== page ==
Some texts are currently available in German only. We apologize for any inconvenience.
The holdings of around 80,000 objects are looked after by five conservation workshops which are subdivided into the areas of stone, ceramics, metal, wood and other organic materials, and papyrus. The conservators are responsible for the care of objects while they are in storage, being exhibited and on loan. Public relations activities include tours of workshops and storerooms as well as looking after visitors who are carrying out research on original pieces. The conservators are currently preparing an exhibition on the subject of conservation in the archaeological collection of the Prussian Cultural Heritage Foundation (Stiftung Preußischer Kulturbesitz) which is planned for 2009.
Conservation of stone
Stone objects form the bulk of the Egyptian collection. These objects comprise various types of sedimentary stone (limestone, sandstone and alabaster) and hard rocks (granite, diorite, gneiss, quartz, and greywacke). The objects are statues, stelas, reliefs, architectural remnants, cult artefacts and artefacts with a practical purpose, which can be made of untreated stone or coloured. Depending on their size, the objects vary in weight from a few grammes to several tons. Using their condition and the extent to which they are damaged as a starting point, the pieces are documented, conserved and restored after exhaustive examination and with reference to the latest results of research.
Conservation of ceramics
Objects made of silica-based material - mainly painted and unpainted earthenware, but also silicate ceramic (faience), glass, glaze, and objects made of clay or adobe - are handled in this workshop. The area of the collection under care incorporates hollow-ware and other artefacts which were intended for everyday use, figures such as Uschebtis, gods and presentations of animals, bricks, seals and jewellery. Preventative conservation, for example the protection of unstable surfaces, the cleaning, ordering and reassembly of diverse fragments of objects, is a priority in a comprehensive working review of the depot's entire holdings. Conservation of single pieces or groups of objects begins with examination of the material and comprises stabilisation, consolidation, cleaning, the removal of the results of previous conservation, reconstruction and supplementation. The supervision of interns or students is only possible in co-operation with other workshops of the museum.
Conservation of metal
The Egyptian Museum's metal objects include statues, small sculptures, cult artefacts, jewellery, implements and tools, which date from the period 3000 BC to 300 AD and which the museum acquired by means of excavations, gifts and purchases. They consist of copper alloys, precious metals, iron and various non-iron based metals and combinations of materials which also include leather and wood. The great age and damaging conditions in which they were discovered has resulted in many objects showing signs of corrosion, salinisation and brittleness which greatly reduces their sturdiness. Some objects were obtained only in fragmentary form. Previous and partly inappropriate attempts at ensuring longevity are often the cause of further chemical and electrochemical processes which, for their part, have led to additional damage of materials. The complex consistency and damage of the metal objects demands complex approaches to conservation and conservation.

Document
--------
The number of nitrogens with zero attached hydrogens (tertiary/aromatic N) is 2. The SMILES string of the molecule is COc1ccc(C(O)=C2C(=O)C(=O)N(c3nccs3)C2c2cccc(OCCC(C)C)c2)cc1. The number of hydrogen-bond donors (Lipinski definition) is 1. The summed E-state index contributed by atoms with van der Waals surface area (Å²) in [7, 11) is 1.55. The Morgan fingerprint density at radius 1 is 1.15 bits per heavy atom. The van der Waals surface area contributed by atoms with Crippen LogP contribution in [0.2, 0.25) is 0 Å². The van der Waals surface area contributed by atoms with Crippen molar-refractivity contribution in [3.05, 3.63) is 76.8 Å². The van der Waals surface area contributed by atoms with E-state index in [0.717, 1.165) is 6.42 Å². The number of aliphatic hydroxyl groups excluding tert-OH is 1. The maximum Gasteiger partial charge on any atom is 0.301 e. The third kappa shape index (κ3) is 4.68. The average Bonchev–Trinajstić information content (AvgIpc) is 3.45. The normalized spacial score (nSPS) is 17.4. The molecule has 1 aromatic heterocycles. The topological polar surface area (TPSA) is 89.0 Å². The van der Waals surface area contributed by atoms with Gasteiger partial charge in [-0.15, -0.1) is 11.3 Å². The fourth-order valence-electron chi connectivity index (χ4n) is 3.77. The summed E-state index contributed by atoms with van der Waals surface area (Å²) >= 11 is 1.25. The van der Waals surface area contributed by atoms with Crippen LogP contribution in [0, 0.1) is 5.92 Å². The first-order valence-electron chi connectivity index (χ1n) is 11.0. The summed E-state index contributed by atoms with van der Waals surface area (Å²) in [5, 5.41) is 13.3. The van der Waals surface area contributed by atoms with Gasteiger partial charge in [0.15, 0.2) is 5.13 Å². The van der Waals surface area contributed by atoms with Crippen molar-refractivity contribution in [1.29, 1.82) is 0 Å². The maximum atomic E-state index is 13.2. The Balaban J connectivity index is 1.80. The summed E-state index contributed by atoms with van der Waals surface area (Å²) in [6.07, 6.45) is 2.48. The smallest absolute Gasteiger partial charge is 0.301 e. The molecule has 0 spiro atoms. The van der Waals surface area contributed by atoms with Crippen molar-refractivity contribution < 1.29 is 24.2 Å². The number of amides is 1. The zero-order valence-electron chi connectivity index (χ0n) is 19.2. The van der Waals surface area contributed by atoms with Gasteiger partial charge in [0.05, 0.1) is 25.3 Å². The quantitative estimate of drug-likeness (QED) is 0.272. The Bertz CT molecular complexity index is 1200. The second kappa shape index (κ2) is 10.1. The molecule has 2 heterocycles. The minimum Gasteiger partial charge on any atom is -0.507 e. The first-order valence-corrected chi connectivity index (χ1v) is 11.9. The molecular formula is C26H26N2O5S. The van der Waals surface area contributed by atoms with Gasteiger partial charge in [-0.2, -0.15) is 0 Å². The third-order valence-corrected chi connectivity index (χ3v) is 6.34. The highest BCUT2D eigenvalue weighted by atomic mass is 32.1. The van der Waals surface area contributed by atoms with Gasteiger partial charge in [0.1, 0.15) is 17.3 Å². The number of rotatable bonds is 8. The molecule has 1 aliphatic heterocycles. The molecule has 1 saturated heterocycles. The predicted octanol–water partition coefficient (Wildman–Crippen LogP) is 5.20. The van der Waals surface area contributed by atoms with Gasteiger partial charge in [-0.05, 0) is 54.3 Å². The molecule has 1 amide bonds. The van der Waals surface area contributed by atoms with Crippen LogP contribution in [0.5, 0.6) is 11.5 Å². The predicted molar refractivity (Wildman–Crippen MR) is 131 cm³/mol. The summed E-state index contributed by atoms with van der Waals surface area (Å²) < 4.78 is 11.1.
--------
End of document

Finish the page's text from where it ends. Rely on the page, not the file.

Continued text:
Conservation of Wood
Objects made of wood, the most well-known examples of which are sarcophagi, sculptures and portraits of mummies, constitute the most comprehensive material group within the collection of the Egyptian Museum. Painted containers made of multi-layered textiles and papyrus, which were used to adorn mummies, constitute a further significant material group. Human and animal mummies also belong in this context. Further, there are artefacts made of ivory, bone, mother-of-pearl, leather and wax as well as plant-based foodstuffs and textiles. Our fragments of floor and wall decorations consist of painted stucco and silt from the river Nile. The wood workshop takes sole responsibility for overseeing the conservation and conservation of a diverse range of organic materials. The textile holdings are cared for in co-operation with the Sculpture Collection and Museum of Byzantine Art. The workshop offers places for interns and the supervision of masters dissertations (Diplomarbeiten).
Conservation of papyrus
The papyrus collection, with a holding of over 35,000 manuscripts, is one of the largest collections of its kind in the world. The founder of papyrus conservation, Dr. h.c. Hugo Ibscher worked here for over forty years and was followed later by his son, Dr. Rolf Ibscher. Along with papyrus there is a range of other writing materials such as parchment, leather, paper, wood and wax tablets as well as schard and slivers of limestone. The various conditions of the papyri at the time of acquisition are a result of the conditions at the sites of discovery, such as, for example, ancient dumping grounds or tombs. During conservation, corrosive inks and pigments, as well as previous treatment, have to be borne in mind. Conservation work ranges from comprehensive measures to ensure the longevity of material to the reconstruction of fragmented surviving text. The uncovering of new texts through the decomposition of papyrus containers constitutes a further focus. The containers consist of papyrus documents which were recycled for the production of mummie's masks.